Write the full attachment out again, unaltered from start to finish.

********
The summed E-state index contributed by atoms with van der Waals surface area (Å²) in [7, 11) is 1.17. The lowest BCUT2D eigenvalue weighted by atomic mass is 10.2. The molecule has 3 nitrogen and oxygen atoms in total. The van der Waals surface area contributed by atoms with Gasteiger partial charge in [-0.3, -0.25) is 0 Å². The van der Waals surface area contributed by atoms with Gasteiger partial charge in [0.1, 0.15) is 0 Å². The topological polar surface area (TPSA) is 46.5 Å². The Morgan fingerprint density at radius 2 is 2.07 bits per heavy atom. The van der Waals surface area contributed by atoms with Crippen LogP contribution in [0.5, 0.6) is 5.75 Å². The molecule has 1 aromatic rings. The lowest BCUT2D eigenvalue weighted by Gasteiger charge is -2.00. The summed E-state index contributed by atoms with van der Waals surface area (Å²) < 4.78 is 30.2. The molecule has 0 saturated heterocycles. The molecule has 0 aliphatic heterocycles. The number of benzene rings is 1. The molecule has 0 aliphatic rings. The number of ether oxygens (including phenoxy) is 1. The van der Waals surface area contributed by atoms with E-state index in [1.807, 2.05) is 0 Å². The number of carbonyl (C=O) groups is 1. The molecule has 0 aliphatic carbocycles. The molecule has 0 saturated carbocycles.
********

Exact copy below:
The summed E-state index contributed by atoms with van der Waals surface area (Å²) in [7, 11) is 1.17. The lowest BCUT2D eigenvalue weighted by atomic mass is 10.2. The molecule has 3 nitrogen and oxygen atoms in total. The van der Waals surface area contributed by atoms with Gasteiger partial charge in [-0.3, -0.25) is 0 Å². The van der Waals surface area contributed by atoms with Gasteiger partial charge in [0.1, 0.15) is 0 Å². The topological polar surface area (TPSA) is 46.5 Å². The Morgan fingerprint density at radius 2 is 2.07 bits per heavy atom. The van der Waals surface area contributed by atoms with Crippen LogP contribution in [0.5, 0.6) is 5.75 Å². The molecule has 1 aromatic rings. The lowest BCUT2D eigenvalue weighted by Gasteiger charge is -2.00. The summed E-state index contributed by atoms with van der Waals surface area (Å²) < 4.78 is 30.2. The molecule has 0 saturated heterocycles. The molecule has 0 aliphatic heterocycles. The number of benzene rings is 1. The molecule has 0 aliphatic rings. The number of ether oxygens (including phenoxy) is 1. The van der Waals surface area contributed by atoms with E-state index in [1.807, 2.05) is 0 Å². The number of carbonyl (C=O) groups is 1. The molecule has 0 aliphatic carbocycles. The molecule has 0 saturated carbocycles.